Voyager rejects Alameda buyout offer because it ‘damages customers’


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Centralized crypto lender Voyager Digital Holdings has rejected an offer by FTX and its investment arm Alameda Ventures to buy back its digital assets on the grounds that the actions “do not maximize value” and potentially “detriment to customers.”

In a dismissal letter filed July 24 as part of ongoing bankruptcy proceedings, Voyager’s lawyers condemned the offer, made public by FTX, FTX US and Alameda on July 22, to buy out all of Voyager’s assets and outstanding loans, except those in delinquency. credit in 3AC.

The letter said that making such offers public could jeopardize any other potential deals by disrupting the “consensual, confidential, competitive bidding process,” adding that “AlamedaFTX has violated many obligations to debtors and the bankruptcy court.”

Voyager representatives suggested that their own proposed plan to reorganize the company is better, as they say it will allow them to quickly deliver all of their customers’ cash and as much of their cryptocurrency as possible.

Voyager filed for bankruptcy on July 5 in the Southern District of New York for over $1 billion in insolvency after hedge fund Three Arrows Capital (3AC) defaulted on a $650 million loan from the firm.

On July 22, three companies associated with FTX CEO Sam Bankman-Freed proposed a deal to Voyager in which Alameda would take over all of Voyager’s assets and use either FTX or FTX US to sell them and prorate them to users affected by the bankruptcy.

FTX Bankman-Fried press release said that his proposal was a way for Voyager users to recoup their losses and leave the platform:

“Voyager clients did not choose to be bankrupt investors with unsecured claims. The purpose of our joint proposal is to help find the best way to resolve an insolvent cryptocurrency business.”

Bankman-Fried doubled down on his firms’ arguments about the offer to acquire Voyager on Twitter. a thread late on the evening of 24 July. He stated that Voyager’s clients “have already been through enough” and should be able to claim their assets if they want them sooner rather than later because the bankruptcy process “could take years.”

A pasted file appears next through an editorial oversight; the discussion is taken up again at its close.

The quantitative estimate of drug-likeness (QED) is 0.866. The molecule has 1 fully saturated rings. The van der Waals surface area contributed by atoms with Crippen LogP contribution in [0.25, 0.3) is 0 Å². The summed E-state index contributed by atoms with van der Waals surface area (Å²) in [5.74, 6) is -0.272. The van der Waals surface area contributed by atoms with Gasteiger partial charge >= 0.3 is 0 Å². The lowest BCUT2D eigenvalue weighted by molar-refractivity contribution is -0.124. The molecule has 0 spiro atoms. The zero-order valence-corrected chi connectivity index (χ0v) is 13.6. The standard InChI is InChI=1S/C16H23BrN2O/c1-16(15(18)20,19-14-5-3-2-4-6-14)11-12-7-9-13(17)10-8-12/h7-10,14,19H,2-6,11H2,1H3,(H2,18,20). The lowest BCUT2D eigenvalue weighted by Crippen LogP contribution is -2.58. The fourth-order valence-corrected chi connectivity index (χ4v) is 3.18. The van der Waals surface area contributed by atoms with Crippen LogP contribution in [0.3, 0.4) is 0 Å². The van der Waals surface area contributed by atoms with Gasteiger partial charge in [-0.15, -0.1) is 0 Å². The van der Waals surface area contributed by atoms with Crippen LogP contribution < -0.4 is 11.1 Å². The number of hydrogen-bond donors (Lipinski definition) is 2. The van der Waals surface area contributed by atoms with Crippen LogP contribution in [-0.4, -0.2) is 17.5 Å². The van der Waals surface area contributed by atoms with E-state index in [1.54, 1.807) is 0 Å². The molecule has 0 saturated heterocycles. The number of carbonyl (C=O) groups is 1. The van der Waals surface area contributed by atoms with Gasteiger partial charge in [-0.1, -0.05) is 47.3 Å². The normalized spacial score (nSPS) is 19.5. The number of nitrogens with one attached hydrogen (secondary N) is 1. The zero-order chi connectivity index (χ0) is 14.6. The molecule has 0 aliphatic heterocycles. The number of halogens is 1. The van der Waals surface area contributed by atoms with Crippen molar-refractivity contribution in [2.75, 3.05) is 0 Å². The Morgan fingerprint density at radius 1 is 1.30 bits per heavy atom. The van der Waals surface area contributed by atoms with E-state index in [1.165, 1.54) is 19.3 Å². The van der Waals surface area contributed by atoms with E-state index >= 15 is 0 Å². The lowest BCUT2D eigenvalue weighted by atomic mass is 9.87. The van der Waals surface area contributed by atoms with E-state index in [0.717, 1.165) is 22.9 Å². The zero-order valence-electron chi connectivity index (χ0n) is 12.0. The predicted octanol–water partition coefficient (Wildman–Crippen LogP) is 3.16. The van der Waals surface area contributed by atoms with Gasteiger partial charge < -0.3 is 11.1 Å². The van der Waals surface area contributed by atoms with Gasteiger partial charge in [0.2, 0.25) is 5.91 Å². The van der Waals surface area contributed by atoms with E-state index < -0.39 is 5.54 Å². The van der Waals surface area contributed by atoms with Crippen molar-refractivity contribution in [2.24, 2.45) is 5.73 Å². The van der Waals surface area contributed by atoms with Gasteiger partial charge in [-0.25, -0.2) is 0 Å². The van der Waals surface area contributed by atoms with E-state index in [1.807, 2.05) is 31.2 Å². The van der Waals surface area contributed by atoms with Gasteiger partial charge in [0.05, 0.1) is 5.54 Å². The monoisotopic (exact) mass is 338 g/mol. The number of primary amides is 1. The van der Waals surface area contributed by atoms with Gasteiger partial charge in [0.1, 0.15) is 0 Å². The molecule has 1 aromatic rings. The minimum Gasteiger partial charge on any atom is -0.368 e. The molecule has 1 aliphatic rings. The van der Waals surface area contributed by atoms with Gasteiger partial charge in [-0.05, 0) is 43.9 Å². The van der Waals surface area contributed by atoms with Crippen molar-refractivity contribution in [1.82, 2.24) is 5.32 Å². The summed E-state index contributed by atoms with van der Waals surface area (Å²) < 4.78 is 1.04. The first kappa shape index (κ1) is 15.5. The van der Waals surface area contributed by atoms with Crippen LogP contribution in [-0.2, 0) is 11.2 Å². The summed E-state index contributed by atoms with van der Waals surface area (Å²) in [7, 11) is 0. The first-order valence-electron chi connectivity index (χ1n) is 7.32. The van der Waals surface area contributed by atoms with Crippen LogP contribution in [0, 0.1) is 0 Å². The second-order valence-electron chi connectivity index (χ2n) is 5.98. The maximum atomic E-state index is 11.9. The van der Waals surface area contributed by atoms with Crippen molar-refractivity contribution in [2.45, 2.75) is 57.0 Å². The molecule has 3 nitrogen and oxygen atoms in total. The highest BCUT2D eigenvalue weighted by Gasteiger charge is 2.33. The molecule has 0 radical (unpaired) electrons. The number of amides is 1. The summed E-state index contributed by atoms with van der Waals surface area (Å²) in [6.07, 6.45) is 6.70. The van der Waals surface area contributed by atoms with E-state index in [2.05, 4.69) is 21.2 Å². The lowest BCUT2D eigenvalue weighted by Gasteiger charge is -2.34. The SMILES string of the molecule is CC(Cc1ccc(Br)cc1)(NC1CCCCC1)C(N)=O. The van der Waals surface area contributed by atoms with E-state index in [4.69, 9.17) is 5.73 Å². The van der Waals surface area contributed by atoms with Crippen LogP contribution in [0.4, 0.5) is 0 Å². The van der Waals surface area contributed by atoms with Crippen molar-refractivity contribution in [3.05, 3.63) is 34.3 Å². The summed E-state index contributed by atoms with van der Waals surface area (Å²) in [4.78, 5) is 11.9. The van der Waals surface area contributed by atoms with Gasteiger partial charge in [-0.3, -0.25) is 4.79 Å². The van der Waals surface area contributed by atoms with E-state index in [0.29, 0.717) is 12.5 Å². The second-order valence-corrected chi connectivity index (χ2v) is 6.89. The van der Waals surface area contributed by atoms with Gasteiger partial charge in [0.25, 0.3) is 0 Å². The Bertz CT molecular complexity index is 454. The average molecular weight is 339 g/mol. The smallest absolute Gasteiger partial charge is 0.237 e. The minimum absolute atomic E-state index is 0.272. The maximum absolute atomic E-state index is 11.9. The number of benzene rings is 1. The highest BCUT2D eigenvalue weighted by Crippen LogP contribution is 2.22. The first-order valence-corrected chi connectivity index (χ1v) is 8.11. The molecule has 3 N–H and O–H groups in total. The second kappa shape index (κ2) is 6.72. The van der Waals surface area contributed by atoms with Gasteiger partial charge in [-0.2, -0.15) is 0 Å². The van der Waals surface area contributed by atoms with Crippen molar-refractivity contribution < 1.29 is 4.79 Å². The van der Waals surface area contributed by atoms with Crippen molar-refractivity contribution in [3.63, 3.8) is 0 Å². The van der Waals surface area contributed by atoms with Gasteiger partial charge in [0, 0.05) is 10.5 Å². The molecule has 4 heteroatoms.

Voyager’s lawyers said Sunday that the deal to make Voyager users whole is essentially just a liquidation of Voyager’s assets “on a basis that benefits AlamedaFTX.”

It also outlined six ways in which the proposal could “harm customers”, including capital gains tax implications, unfairly capping the value of each Voyager user’s account by their July 5th value, and effectively eliminating the VGX token, which would “destroy at an immediately greater than $100 million.”

“The AlamedaFTX proposal is nothing but a cryptocurrency liquidation based on the benefits of AlamedaFTX. It’s a cheap bet disguised as saving the white knight.”

The letter also dismissed speculation that AlamedaFTX is more likely to win acquisition bids due to the ongoing relationship between the two firms, stating, “Nothing could be further from the truth, as evidenced by this response.”

Bankman-Fried was at the center of other acquisition talks in the midst of a dramatic bear market. On July 1, the CEO of another centralized crypto lender BlockFi, Zach Prince, signed a deal with FTX to provide the firm with a $240 million loan with a buyout option totaling $640 million.

Connected: SBF: Crypto Winter Is Coming to an End, FTX Profits as Lender of Last Resort

On July 20, Cointelegraph reported that Bankman-Fried is seeking $400 million in funding for FTX and FTX US to bring their valuation to $32 billion and $8 billion, respectively. The new funding rounds are expected to support the acquisition of other crypto firms.